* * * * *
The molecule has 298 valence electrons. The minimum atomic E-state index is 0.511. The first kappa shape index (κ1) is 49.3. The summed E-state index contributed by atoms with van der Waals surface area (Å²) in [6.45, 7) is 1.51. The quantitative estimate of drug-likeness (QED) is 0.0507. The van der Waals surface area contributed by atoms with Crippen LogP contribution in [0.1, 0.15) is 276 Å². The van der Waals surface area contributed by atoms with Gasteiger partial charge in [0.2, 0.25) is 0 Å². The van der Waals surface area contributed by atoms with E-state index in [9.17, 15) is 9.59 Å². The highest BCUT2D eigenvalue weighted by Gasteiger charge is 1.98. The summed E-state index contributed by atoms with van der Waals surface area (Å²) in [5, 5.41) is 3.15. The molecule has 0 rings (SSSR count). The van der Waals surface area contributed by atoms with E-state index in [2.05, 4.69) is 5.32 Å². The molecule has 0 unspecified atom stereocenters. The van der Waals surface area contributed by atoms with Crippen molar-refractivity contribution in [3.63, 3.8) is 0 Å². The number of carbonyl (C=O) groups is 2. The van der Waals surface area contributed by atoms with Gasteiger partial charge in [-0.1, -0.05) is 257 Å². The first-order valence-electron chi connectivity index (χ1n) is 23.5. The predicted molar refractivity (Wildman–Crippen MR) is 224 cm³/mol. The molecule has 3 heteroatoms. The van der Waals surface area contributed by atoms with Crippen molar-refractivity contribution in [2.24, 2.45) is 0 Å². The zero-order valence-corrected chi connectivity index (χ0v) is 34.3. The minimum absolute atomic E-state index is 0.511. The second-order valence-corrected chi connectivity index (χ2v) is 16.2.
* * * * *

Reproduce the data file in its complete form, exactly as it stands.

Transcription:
The molecule has 298 valence electrons. The minimum atomic E-state index is 0.511. The first kappa shape index (κ1) is 49.3. The summed E-state index contributed by atoms with van der Waals surface area (Å²) in [6.45, 7) is 1.51. The quantitative estimate of drug-likeness (QED) is 0.0507. The van der Waals surface area contributed by atoms with Crippen LogP contribution in [0.1, 0.15) is 276 Å². The van der Waals surface area contributed by atoms with Gasteiger partial charge in [0.2, 0.25) is 0 Å². The van der Waals surface area contributed by atoms with E-state index in [9.17, 15) is 9.59 Å². The highest BCUT2D eigenvalue weighted by Gasteiger charge is 1.98. The summed E-state index contributed by atoms with van der Waals surface area (Å²) in [5, 5.41) is 3.15. The molecule has 0 rings (SSSR count). The van der Waals surface area contributed by atoms with E-state index in [2.05, 4.69) is 5.32 Å². The molecule has 0 unspecified atom stereocenters. The van der Waals surface area contributed by atoms with Crippen molar-refractivity contribution in [3.63, 3.8) is 0 Å². The number of carbonyl (C=O) groups is 2. The van der Waals surface area contributed by atoms with Gasteiger partial charge in [-0.1, -0.05) is 257 Å². The first-order valence-electron chi connectivity index (χ1n) is 23.5. The predicted molar refractivity (Wildman–Crippen MR) is 224 cm³/mol. The molecule has 3 heteroatoms. The van der Waals surface area contributed by atoms with Crippen molar-refractivity contribution in [2.24, 2.45) is 0 Å². The zero-order valence-corrected chi connectivity index (χ0v) is 34.3. The minimum absolute atomic E-state index is 0.511. The second-order valence-corrected chi connectivity index (χ2v) is 16.2.